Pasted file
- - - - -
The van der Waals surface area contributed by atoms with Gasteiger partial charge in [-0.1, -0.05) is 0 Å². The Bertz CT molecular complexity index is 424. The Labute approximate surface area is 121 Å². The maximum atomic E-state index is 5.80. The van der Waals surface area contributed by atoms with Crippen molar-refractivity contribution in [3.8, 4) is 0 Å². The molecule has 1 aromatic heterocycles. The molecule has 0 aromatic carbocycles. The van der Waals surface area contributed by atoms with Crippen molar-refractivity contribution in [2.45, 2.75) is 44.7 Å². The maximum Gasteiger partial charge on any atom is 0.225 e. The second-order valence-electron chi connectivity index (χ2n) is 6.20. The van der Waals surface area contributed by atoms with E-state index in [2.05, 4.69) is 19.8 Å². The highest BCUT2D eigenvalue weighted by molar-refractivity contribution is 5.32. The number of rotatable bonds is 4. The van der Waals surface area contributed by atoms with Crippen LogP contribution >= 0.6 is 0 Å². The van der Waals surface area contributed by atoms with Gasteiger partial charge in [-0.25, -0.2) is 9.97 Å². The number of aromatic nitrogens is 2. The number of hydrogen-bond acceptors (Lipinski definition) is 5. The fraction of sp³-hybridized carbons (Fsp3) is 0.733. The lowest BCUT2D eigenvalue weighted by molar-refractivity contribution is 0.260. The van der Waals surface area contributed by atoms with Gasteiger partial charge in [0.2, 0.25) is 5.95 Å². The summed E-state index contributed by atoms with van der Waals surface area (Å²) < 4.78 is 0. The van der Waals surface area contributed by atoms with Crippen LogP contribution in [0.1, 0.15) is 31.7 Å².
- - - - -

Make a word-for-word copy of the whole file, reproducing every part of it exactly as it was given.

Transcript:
The van der Waals surface area contributed by atoms with Gasteiger partial charge in [-0.1, -0.05) is 0 Å². The Bertz CT molecular complexity index is 424. The Labute approximate surface area is 121 Å². The maximum atomic E-state index is 5.80. The van der Waals surface area contributed by atoms with Crippen molar-refractivity contribution in [3.8, 4) is 0 Å². The molecule has 1 aromatic heterocycles. The molecule has 0 aromatic carbocycles. The van der Waals surface area contributed by atoms with Crippen molar-refractivity contribution in [2.45, 2.75) is 44.7 Å². The maximum Gasteiger partial charge on any atom is 0.225 e. The second-order valence-electron chi connectivity index (χ2n) is 6.20. The van der Waals surface area contributed by atoms with E-state index in [2.05, 4.69) is 19.8 Å². The highest BCUT2D eigenvalue weighted by molar-refractivity contribution is 5.32. The number of rotatable bonds is 4. The van der Waals surface area contributed by atoms with Crippen LogP contribution >= 0.6 is 0 Å². The van der Waals surface area contributed by atoms with Gasteiger partial charge in [-0.25, -0.2) is 9.97 Å². The number of aromatic nitrogens is 2. The number of hydrogen-bond acceptors (Lipinski definition) is 5. The fraction of sp³-hybridized carbons (Fsp3) is 0.733. The lowest BCUT2D eigenvalue weighted by molar-refractivity contribution is 0.260. The van der Waals surface area contributed by atoms with Gasteiger partial charge in [0.2, 0.25) is 5.95 Å². The summed E-state index contributed by atoms with van der Waals surface area (Å²) < 4.78 is 0. The van der Waals surface area contributed by atoms with Crippen LogP contribution in [0.1, 0.15) is 31.7 Å².